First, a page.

Alex Simeon Janvier, CM, painter (born 28 Feb 1935 in Le Goff Reserve, Cold Lake First Nations, near Bonnyville, AB). Recipient of the Governor General's Award and a Member of the Order of Canada, Alex Janvier is often referred to as the first Aboriginal modernist artist in Canada. His work is in major museum collections throughout Canada such as the National Gallery of Canada, the Canadian Museum of History, the Montreal Museum of Fine Arts, and the Winnipeg Art Gallery.
Education and Early Career
Born of Denesuline and Saulteaux descent, Alex Janvier remained at home until he was eight, at which point he was sent to the Blue Quills Indian Residential School near St. Paul, Alberta. It was at Blue Quills that he made his first paintings. He graduated from the Alberta College of Art and Design in Calgary in 1960 and immediately became an instructor at the University of Alberta.
In 1966, Janvier was commissioned to create 80 paintings by the Department of Indian and Northern Affairs. He helped bring together Aboriginal artists such as Norval Morrisseau and Bill Reid for the Indians of Canada Pavilion at Expo 67, where he contributed a mural. Janvier’s style is abstract and decidedly modernist (he has been called Canada’s first Indigenous modernist), and his blazing palette and radiating forms reflect the spiritual traditions of his Denesuline and Saulteaux ancestors.
Janvier returned to Alberta in 1968 to teach adult classes at the Saddle Lake Indian School near St. Paul and Alberta Newstart Inc. in Fort Chipewyan. Late in 1971 he decided to paint full-time. In 1973, he was a founding member of the Professional Native Indian Artists Inc. (Winnipeg), a group of seven First Nations artists seeking to market their own work. They are often referred to as the Indian Group of Seven.
Alex Janvier's abstract linear work is characterized by whiplashing pools of colour on negative space. In 1976, he painted a mural for the Muttart Conservatory (Edmonton) and for the County of Strathcona Building (Sherwood Park, AB). Janvier was invited to Sweden in 1977 to paint and exhibit. He did The Seasons for the National Museum of Man (now the Canadian Museum of History) in 1978–81 and a mural for the 1983 World University Games (Edmonton). In 1987, his work was included in two major shows in California. He was featured in a group exhibition at the National Gallery of Canada in 1992 entitled Land, Spirit, Power, and was the subject of a travelling one-person exhibition, The Art of Alex Janvier: His First Thirty Years (1960–1990), organized by the Thunder Bay Art Gallery in 1993.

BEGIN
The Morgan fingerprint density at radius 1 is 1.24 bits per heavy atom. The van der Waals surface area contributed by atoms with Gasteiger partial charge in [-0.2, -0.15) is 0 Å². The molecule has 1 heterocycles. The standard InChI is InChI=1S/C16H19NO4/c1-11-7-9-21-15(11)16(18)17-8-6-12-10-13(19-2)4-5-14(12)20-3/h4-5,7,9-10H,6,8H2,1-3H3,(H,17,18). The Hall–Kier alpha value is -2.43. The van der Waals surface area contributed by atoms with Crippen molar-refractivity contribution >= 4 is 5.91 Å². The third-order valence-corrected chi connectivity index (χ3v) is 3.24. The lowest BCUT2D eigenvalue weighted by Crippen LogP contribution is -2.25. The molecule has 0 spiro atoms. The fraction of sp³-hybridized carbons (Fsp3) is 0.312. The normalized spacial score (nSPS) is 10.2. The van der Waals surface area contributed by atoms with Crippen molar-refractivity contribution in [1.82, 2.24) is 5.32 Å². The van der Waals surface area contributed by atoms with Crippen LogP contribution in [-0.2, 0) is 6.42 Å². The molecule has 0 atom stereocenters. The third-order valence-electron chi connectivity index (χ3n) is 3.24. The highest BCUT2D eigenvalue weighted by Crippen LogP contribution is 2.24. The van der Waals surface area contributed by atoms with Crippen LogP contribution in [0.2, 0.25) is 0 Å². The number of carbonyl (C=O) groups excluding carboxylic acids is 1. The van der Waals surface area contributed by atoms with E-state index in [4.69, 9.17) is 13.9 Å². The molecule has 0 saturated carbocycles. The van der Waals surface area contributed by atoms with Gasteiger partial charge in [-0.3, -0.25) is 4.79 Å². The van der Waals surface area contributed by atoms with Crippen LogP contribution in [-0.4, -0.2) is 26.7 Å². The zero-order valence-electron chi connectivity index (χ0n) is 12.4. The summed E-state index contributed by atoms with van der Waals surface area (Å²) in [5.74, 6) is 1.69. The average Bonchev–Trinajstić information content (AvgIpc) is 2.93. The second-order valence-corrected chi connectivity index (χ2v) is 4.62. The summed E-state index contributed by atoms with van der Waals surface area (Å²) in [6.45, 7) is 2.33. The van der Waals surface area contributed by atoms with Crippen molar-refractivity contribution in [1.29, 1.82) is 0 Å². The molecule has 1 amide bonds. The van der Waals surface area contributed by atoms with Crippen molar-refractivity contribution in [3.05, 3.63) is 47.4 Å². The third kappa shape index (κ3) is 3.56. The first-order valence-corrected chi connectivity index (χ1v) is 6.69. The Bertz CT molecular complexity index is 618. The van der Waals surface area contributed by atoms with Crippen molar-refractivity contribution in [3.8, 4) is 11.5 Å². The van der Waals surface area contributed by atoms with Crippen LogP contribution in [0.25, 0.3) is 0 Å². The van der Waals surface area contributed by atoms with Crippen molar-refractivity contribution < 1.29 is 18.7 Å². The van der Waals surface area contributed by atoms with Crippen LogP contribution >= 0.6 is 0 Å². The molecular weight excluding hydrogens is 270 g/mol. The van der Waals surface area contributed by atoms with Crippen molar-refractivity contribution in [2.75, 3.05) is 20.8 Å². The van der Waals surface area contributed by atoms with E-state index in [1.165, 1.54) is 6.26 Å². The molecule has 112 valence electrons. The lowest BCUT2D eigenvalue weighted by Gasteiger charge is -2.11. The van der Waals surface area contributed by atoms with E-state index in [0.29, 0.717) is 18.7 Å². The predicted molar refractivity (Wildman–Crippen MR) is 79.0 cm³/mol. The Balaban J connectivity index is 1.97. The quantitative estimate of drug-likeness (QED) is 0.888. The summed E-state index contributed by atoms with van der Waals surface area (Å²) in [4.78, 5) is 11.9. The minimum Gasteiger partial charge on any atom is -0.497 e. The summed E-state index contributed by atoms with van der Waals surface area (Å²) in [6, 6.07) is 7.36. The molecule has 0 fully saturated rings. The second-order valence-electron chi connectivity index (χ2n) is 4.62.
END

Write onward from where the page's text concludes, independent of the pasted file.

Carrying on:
In 1993, Janvier completed his largest mural to date, entitled Morning Star, on the dome of the Canadian Museum of Civilization (now the Canadian Museum of History), Gatineau, Québec. The immense mural spans 418 m², its title referring to the morning star as a way of finding one’s direction. Morning Star is organized around two concentric circles inside of which is a starburst of colour that fans out into four spaces — yellow, blue, red, and white. Filled with drifting, organic forms, these spaces are symbolic of different phases of Aboriginal history. The yellow refers to pre-contact harmony with nature and the Great Spirit, the blue signifies a period when Aboriginal culture was overwhelmed by European culture, the red depicts revival, and the white returns to the centre of the morning star and the return to a state of harmony.
In March 2015, Janvier received a $700,000 commission to create a circular tile floor mosaic for the Winter Garden of the Rogers Place arena in Edmonton, Alberta.
Alex Janvier and his family opened a gallery in Cold Lake, Alberta, in 2003, and in 2008 he was awarded a Governor General's Award in Visual and Media Arts.